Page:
I'm even talking about awful songs nobody ever liked.
I hope that someday L'il A will hear "Safe And Sound" and think about Papa and the road trip we took to Boston, or Young NC hears "Firework" and remembers playing in his first baseball game. I'll never tell anybody how to live his or her life, but I will suggest making music part of it, whether it's listening to the radio (B101.5 of course!), singing or playing an instrument. Oh, and I know where my love came from — my parents, of course. My dad did the same with me and to this day my mom has music on at all times in the house. Whenever I go back, it's nice to remember all the things we did as a family with music in the air.
Dang, did I just quote Rogers and Hammerstein?
Ah, the words come out way too easily these days: "I can't believe summer is over" or "Where did the summer go?" And as always, summer just cruised right by us.
Memorial Day happened and then Father's Day; Fourth of July seemed like the next weekend, the dog days of August weren't so "doggy." Suddenly, Labor Day is upon us and we're scratching our heads wondering where it went.
Well, somewhere tucked in between all of the craziness are a few special moments that define summer for me: a trip to the beach, vacation, camp for kids, dinner outside, Sunday afternoons around the pool and a slew of other fun little moments we enjoyed. I love a weeknight after dinner when we all get to go back outside, the kids get to play a bit longer and we get to relax and enjoy the summer.
For all of the love we give summer, we seem to take it for granted. We pray for it to come in January and beg for it to leave by mid-July. For me, some of my greatest memories are from the summer: the year I drove across country, moving to Richmond, meeting my wife, the summer I tried to learn to surf, or the summer Young NC was born. This is not to say there aren't any winter memories, but summer makes it a lot easier to have an adventure.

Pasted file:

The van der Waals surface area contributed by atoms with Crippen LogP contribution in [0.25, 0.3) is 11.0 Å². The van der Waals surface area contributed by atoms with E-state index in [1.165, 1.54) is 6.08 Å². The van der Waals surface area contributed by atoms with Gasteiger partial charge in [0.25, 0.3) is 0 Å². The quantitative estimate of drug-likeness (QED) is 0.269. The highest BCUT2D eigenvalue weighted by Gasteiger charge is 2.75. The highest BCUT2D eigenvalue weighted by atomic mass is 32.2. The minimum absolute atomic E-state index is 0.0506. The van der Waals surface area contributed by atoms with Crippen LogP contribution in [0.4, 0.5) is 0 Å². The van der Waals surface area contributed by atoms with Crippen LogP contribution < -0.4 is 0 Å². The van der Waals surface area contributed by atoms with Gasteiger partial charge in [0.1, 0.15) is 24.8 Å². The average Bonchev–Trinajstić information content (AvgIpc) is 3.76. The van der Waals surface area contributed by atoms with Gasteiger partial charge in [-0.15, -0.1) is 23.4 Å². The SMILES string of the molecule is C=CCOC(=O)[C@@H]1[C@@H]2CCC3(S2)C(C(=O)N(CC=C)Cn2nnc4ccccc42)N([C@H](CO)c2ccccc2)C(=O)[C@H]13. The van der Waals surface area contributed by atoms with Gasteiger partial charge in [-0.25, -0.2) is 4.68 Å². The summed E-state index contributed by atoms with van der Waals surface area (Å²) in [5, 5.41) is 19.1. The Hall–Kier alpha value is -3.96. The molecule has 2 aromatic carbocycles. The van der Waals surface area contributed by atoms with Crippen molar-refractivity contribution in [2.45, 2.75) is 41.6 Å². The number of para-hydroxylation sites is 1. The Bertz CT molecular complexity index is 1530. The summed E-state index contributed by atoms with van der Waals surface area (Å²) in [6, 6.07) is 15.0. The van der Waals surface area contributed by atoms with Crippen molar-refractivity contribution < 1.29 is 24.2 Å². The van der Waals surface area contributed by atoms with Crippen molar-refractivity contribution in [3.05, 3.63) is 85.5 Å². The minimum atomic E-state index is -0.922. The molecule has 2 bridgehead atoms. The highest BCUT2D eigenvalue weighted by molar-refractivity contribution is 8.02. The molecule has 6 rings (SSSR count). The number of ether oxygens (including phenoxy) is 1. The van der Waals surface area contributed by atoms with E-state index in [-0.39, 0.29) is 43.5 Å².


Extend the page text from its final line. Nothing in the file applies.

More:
And this summer has once again given me my share of memories.
We started this summer by deciding to sell our house for a home closer to my wife's office. Within a month on the market, we had a contract on a new house, but no bites on the house we wanted to sell. One of the hardest things about selling a house is keeping it ready for showings. Buyers could appear at any minute and the house better look good. Not an easy task with Young NC and Little A running around the house. Somehow we managed to keep it looking great, although at times it wasn't as comfortable as we liked. In mid-July, we had resigned ourselves to the fact that we may be carrying a couple of mortgages for a while and started tightening our belts. At that time, it was also time for our family vacation, and the boys were ready. A week at the beach was perfect for clearing our minds and relaxing.
The day after we returned, another summer memory was made.
Early that morning, I got the call that a realtor wanted to show the house for a second time — in 15 minutes! We quickly straightened the house and packed the boys in the car to go out for a few minutes. On the way home, still trying to waste time, we got the call that there was an offer. My wife and I breathed that sigh of relief. It was all going to work out. We sold the house and moved into our new home last month. Young NC will start at new school and make new friends, and has begun his summer memories. For the boys, the summer of 2013 will be the one when we moved.
If you had a day, an afternoon, an hour — heck even 15 minutes — to be totally free of all your parenting duties, plus you could give up all your digital devices, what you do?